Well that’s all for now.  I could talk about epistemology for days, so I will refrain from further elaboration unless someone asks for it.  Once again, thank you Bob Enyart and KGOV for having us.

- Chalmer Wren

January 8, 2009 Posted by | atheism, god, Interview, Mathematics, Metro State Atheists, News, Newsletter, religion | , , , , , , , , , , , , , , , , , , , , , , , , , , , , , , , | 8 Comments

Joel Guttormson on Bob Enyart Live 1/7/08

In case you missed the show, you can listen to it online here.

Soon, Chalmer and I (Joel) will have blogs up commenting on different aspects of the show.  Watch this page tomorrow as we’ll be posting links to the blogs in this post, in case you don’t see them on the main page.

Joel’s Commentary

Chalmer’s Commentary

Thank you!



Metro State Atheists

January 8, 2009 Posted by | atheism, Bible, Calculus, Center For Inquiry, Christianity, creationism, Differential Equations, Events, First Century, god, Interview, Jesus, Jesus Christ, Jesus is Lord, Lecture, Mathematics, Metro State Atheists, Morality, New Testament, News, Newsletter, Old Testament, philosophy, Politics, Press Release, religion, science, The Holy Bible, Uncategorized | , , , , , , , , , , , , , , , , , , , , , , , , , , | Leave a comment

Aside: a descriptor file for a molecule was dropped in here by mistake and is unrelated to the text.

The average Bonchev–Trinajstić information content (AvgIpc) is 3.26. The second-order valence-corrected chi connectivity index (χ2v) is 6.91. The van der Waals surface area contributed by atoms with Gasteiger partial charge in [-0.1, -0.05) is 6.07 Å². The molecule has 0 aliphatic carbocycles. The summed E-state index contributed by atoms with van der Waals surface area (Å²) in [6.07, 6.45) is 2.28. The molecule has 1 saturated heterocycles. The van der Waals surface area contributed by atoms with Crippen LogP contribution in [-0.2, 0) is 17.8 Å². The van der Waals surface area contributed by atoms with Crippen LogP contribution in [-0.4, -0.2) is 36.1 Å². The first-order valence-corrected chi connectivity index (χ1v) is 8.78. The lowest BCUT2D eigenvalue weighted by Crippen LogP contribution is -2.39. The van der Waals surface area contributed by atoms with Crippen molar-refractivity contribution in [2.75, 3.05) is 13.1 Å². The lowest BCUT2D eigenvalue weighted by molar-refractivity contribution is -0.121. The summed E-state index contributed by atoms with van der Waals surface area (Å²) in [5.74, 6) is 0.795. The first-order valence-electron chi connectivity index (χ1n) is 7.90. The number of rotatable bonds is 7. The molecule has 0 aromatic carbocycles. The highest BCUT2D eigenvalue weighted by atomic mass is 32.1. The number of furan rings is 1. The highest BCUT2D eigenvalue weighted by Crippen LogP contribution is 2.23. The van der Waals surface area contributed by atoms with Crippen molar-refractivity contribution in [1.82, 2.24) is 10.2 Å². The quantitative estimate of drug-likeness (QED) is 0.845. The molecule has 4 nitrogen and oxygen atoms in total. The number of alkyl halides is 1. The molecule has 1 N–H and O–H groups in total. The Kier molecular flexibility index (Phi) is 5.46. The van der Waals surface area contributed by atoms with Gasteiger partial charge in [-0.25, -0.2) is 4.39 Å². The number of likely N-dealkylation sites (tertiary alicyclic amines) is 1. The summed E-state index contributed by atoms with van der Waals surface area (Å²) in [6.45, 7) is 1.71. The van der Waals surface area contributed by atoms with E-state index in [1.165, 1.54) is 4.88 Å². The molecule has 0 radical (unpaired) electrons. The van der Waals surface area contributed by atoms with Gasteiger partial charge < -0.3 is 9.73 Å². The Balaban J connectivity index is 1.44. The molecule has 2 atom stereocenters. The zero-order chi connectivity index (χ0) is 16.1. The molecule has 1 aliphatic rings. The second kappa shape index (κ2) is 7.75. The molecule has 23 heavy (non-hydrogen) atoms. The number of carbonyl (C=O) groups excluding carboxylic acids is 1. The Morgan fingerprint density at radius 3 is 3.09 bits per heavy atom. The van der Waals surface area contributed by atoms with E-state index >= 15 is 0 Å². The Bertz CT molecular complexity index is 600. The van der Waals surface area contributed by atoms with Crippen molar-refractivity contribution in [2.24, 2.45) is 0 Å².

Joel Guttormson debates radio show host Bob Enyart (AM 670)

From Theology Online:

“Atheist Billboard spokesman, Joel Guttormson, (“Don’t Believe in God, You’re Not Alone”) will debate Radio talk show host Bob Enyart this Wednesday on Bob’s radio and Internet show (AM 670, Internet .

Both sides have been sent information on the other (Bob’s show with his interview of Dan Barker was sent to Joel, and Joel’s website was sent to Bob).”

The show will at 3pm MT, Wednesday January 7th.

Here is the  link to Bob’s interview with our friend Dan Barker.

Commentary on the show can be viewed by using the links below:

Joel’s Commentary

Chalmer’s Commentary

Metro State Atheists

January 6, 2009 Posted by | Art, Astrology, Astronomy, atheism, Bacteriology, Bible, biology, Blurb, Calculus, Censorship, Center For Inquiry, Chemistry, Christianity, creationism, Differential Equations, Events, First Century, god, Humor, Interview, Jesus, Jesus Christ, Jesus is Lord, Language, Lecture, Mathematics, Medicine, Metro State Atheists, Microbiology, Morality, Movies, New Testament, News, Newsletter, Old Testament, Organic Chemistry, Party, philosophy, Pictures, Poetry, Politics, Poll, Press Release, Pseudomedicine, Pseudoscience, Qoutes, religion, Rome, Satire, science, Scientology, Sirius, splendid elles, The Holy Bible, The Trickster | , , , , , , , , , , , , , , , | 11 Comments



Get every new post delivered to your Inbox.